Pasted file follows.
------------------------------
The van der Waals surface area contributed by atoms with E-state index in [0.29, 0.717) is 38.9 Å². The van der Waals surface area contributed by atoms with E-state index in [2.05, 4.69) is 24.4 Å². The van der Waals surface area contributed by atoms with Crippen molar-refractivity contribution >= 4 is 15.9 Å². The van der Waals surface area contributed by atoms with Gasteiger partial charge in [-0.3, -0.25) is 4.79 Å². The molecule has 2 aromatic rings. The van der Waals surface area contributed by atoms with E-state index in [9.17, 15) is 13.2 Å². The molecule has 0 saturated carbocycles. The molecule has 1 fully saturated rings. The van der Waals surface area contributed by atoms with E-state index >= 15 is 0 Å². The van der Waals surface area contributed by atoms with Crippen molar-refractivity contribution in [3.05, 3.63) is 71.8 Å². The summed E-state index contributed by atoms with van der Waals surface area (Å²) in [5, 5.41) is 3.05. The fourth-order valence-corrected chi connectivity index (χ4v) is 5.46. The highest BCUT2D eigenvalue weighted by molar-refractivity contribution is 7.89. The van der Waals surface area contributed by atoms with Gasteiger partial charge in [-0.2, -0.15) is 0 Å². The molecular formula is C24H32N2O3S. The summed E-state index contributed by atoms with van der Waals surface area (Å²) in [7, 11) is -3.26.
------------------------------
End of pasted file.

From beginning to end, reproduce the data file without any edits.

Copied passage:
The van der Waals surface area contributed by atoms with E-state index in [0.29, 0.717) is 38.9 Å². The van der Waals surface area contributed by atoms with E-state index in [2.05, 4.69) is 24.4 Å². The van der Waals surface area contributed by atoms with Crippen molar-refractivity contribution >= 4 is 15.9 Å². The van der Waals surface area contributed by atoms with Gasteiger partial charge in [-0.3, -0.25) is 4.79 Å². The molecule has 2 aromatic rings. The van der Waals surface area contributed by atoms with E-state index in [9.17, 15) is 13.2 Å². The molecule has 0 saturated carbocycles. The molecule has 1 fully saturated rings. The van der Waals surface area contributed by atoms with E-state index >= 15 is 0 Å². The van der Waals surface area contributed by atoms with Crippen molar-refractivity contribution in [3.05, 3.63) is 71.8 Å². The summed E-state index contributed by atoms with van der Waals surface area (Å²) in [5, 5.41) is 3.05. The fourth-order valence-corrected chi connectivity index (χ4v) is 5.46. The highest BCUT2D eigenvalue weighted by molar-refractivity contribution is 7.89. The van der Waals surface area contributed by atoms with Gasteiger partial charge in [-0.2, -0.15) is 0 Å². The molecular formula is C24H32N2O3S. The summed E-state index contributed by atoms with van der Waals surface area (Å²) in [7, 11) is -3.26.